Summary

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Last Updated on May 5, 2015, by eNotes Editorial. Word Count: 1309

A young widow, Giulietta, the marquise of O——, has placed a notice in the newspaper announcing that she is pregnant and does not know how she came to be pregnant. The notice says that she will marry the man who presents himself as the father of her child. The marquise...

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A young widow, Giulietta, the marquise of O——, has placed a notice in the newspaper announcing that she is pregnant and does not know how she came to be pregnant. The notice says that she will marry the man who presents himself as the father of her child. The marquise already has children and enjoys the respect of her family and community. Her father is a colonel and in command of a fortress, and her late husband, the marquis, had died on a business trip to Paris. After his death, she was urged home by her mother, and she has been living with her parents quietly, pursuing her own education and that of her children while caring for her parents.

War breaks out, disturbing the marquise’s tranquil retreat. Before she and her mother can leave the fort, Russian troops storm in. The wing of the house where the women have taken shelter catches fire, and the marquise flees, separated from her mother and exposed to the invading soldiers. A group of sharpshooters attacks her with the intention of raping her. Russian count F—— comes to her rescue. He fights her attackers, gives her his arm with a polite address in French, and guides her to safety in the other wing of the palace. She perceives her rescuer as an angel. The marquise’s women servants arrive, and the count leaves to return to the fight.

Colonel Lorenzo G——, Giulietta’s father, has been awaiting an opportunity to surrender to the proper authority, and when the count appears he hands over his weapon and asks to see his family. He learns of the attack on his daughter and tells the Russian general who comes to take charge of the fort about the disgraceful behavior of his troops. The count, meanwhile, has been working feverishly to put out the fire in the palace, and when his general asks him to identify the men who insulted the marquise, he says that he was unable to see their faces. The general orders summary execution of the men after finding one wounded participant in the attack who names his partners in crime. The Russian troops, including Count F——, vacate the fort. The marquise tries to contact her hero, but he sends his apologies and does not see her again.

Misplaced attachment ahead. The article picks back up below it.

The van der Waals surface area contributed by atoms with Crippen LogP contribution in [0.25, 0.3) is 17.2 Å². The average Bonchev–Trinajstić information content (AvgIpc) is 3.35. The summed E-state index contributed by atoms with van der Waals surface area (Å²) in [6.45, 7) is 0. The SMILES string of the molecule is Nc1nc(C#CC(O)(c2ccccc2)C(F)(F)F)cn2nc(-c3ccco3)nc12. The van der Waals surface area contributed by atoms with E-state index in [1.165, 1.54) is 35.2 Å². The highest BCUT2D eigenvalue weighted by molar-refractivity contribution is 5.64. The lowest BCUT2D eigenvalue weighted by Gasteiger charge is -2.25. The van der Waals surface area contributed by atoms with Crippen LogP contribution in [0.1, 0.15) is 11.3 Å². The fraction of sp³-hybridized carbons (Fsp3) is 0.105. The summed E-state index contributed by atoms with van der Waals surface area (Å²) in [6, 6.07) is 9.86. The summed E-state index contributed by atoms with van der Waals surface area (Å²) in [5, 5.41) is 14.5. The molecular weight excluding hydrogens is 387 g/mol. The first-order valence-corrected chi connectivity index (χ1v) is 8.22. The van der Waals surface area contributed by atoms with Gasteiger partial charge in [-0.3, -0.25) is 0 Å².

While the family is trying to find a way to thank the count, news arrives that he has been fatally shot in battle, a shot witnessed by the bearer of the message himself. The count’s dying words indicate that the shot is his just punishment for a crime he has committed against a woman named Giulietta. The marquise, hearing this, is amazed that he has been intimate with a woman who shares her first name.

The colonel and his family turn the fort over to the Russian victors and move into a house in the nearby town, where they resume their quiet and ordered life. The daily routine is disrupted when the marquise begins to have symptoms that, in any other woman, she would identify with pregnancy. They all laugh about this impossibility.